1) There was not one single private or public institution that was up to the task of coping with the depression. 
2) The United States suffered more than any country in the world since we were the most industrialized. 
3) People had to grow much of their own food in gardens. 
4) There was a mass exodus to the country to live with farm relatives. 
5) Money was seldom seen. 

Are we headed there once again as peak oil/gas inhibits our ability to grow the economy, provide new jobs, and feed--clothe--house the new comers? Even without peak oil, this seems to be in the cards. And without an abundance of cheap energy to grow our way out of it, the forecast for the future is ominous.

Thursday, September 25, 2008

Bush Bailout Plan is Unconstitutional debt servitude

The Thirteenth Amendment to the United States Constitution prohibits "debt servitude." The 13th Amendment prohibits the use of "fear" and "intimidation" to coerce payment of debts. The prohibition of debt servitude includes peonage. For a primer, read this wiki on it:

13th Amendment Wiki

The Bush plan violates the 13th Amendment, because it is a plan to socialize the debts of wealthy onto the backs of the taxpayers using fear tactics. On the one hand, the President argues a bailout is needed to prevent "financial panic", but what does that mean? Bush, in his address to the nation, defined "financial panic" as a "recession."

Quote:
And ultimately, our country could experience a long and painful recession.


Text of Bush' speech

A recession is a normal part of the economic business cycle. America has gone through many recessions. The normal recession last about 6-9 months, the longest recession since 1953 lasted 18 months.


Quote:
On average, the market peaks about six months prior to the start of a contraction and begins to decline more aggressively as the contraction begins. Based on the 9 previous recessions since 1953, the market bottomed an average of 6 to 7 months into the recession (the average recession has lasted 11 months). But this average masks a lot of variability. There have been important bear markets that lasted longer. The market bottomed 18 months after the beginning of the 2001 recession and 10 months after the start of the 1973 recession.


A recession, even a severe recession, doesn't justify pushing capitalism aside and socializing debt of the wealthy and forcing taxpayers to pay for it long after the recession is over.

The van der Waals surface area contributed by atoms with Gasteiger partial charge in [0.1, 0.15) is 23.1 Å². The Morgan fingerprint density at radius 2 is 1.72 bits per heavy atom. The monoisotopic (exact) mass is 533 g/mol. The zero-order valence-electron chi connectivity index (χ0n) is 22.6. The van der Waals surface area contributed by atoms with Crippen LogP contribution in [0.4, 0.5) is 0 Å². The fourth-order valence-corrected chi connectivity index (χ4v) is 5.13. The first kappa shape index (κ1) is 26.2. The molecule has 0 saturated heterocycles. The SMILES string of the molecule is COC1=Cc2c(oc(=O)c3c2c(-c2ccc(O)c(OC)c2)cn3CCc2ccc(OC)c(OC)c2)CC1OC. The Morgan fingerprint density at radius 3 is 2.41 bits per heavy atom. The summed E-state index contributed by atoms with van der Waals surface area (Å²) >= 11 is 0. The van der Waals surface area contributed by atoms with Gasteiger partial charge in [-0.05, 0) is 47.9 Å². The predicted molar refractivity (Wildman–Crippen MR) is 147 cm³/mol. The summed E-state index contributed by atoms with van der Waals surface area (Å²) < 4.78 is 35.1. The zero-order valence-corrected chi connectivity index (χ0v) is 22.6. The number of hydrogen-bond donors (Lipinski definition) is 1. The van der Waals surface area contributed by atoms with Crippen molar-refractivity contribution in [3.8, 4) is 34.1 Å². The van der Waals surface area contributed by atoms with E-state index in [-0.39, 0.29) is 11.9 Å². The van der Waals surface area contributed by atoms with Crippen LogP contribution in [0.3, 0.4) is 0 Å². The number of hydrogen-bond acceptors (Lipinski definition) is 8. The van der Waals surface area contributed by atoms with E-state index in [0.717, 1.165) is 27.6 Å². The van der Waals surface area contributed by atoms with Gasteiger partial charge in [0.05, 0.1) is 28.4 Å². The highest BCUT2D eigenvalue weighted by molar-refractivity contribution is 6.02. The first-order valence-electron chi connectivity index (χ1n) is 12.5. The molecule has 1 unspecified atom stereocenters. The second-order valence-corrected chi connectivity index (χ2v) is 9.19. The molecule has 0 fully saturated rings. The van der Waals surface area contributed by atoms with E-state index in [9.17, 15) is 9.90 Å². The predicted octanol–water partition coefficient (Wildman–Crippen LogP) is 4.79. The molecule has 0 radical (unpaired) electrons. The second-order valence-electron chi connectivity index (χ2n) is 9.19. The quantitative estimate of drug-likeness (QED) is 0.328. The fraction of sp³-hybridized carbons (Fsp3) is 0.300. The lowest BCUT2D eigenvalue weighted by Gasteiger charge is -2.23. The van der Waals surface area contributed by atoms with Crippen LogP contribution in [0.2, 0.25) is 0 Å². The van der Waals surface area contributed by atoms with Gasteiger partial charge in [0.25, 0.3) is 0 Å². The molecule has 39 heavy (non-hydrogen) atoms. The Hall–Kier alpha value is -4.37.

This bailout is not in the best interest of the taxpayers and is not intended to help them. The fear mongering isn't justified. For example, last night Bush tried to scare the taxpayer by saying if the bailout wasn't approved immediately, their local banks might close. Here's what Bush said:

Quote:
The government's top economic experts warn that without immediate action by Congress, America could slip into a financial panic, and a distressing scenario would unfold:

More banks could fail, including some in your community.


Text of Bush' speech

This isn't true. The bailout won't prevent community banks from failing. The problem is, the subtle lie is, the bailout is not intended to help the local banks and won't help the local banks. In fact, for over a year now, the FDIC has said that in 2009 they expect numerous regional bank failures, and the causes of these failures will not be alleviated by this bailout plan. In fact, as Bush is asking for $700 billion bailout, the FDIC, which insures the banks, is asking for a $150 billion in insurance based on an its estimate that 100 banks that are going to fail next year.

Bloomberg

Further, this banking expert says the banks can weather this storm just fine, that the bailouts aren't necessary.

Quote:
So you oppose the idea of the government putting preferred equity into solvent but troubled banks that cannot raise capital on reasonable terms?

Ely: Yes, it is not necessary, even now. There is absolutely no need for the Treasury to have the authority, as you suggested, to "inject capital into solvent banks that are temporarily unable to raise new capital." If a bank truly is solvent, it can raise additional capital or sell itself, if its present owners are realistic about what their bank is worth. The reason solvent banks have a problem raising capital, or selling themselves to a stronger bank, is that they set their price too high, as did AIG. As an aside, I am glad to see AIG's shareholders getting whacked by the warrants associated with the Fed's taxpayer's loan to AIG. There is absolutely no need for the taxpayer to subsidize banks so they can stay independent, provided no barriers are erected to prevent new entrants into bank or specific banking markets.


This bankinNaked Capitalism

So, Bush is full of crap. He is fear mongering. He is using unjustified fear of calamity to coerce the American people to pay the debts of the wealthy, which is classic indentured servitude prohibited by the Constitution.

Monday, August 18, 2008

Relocalization and Cottage Industry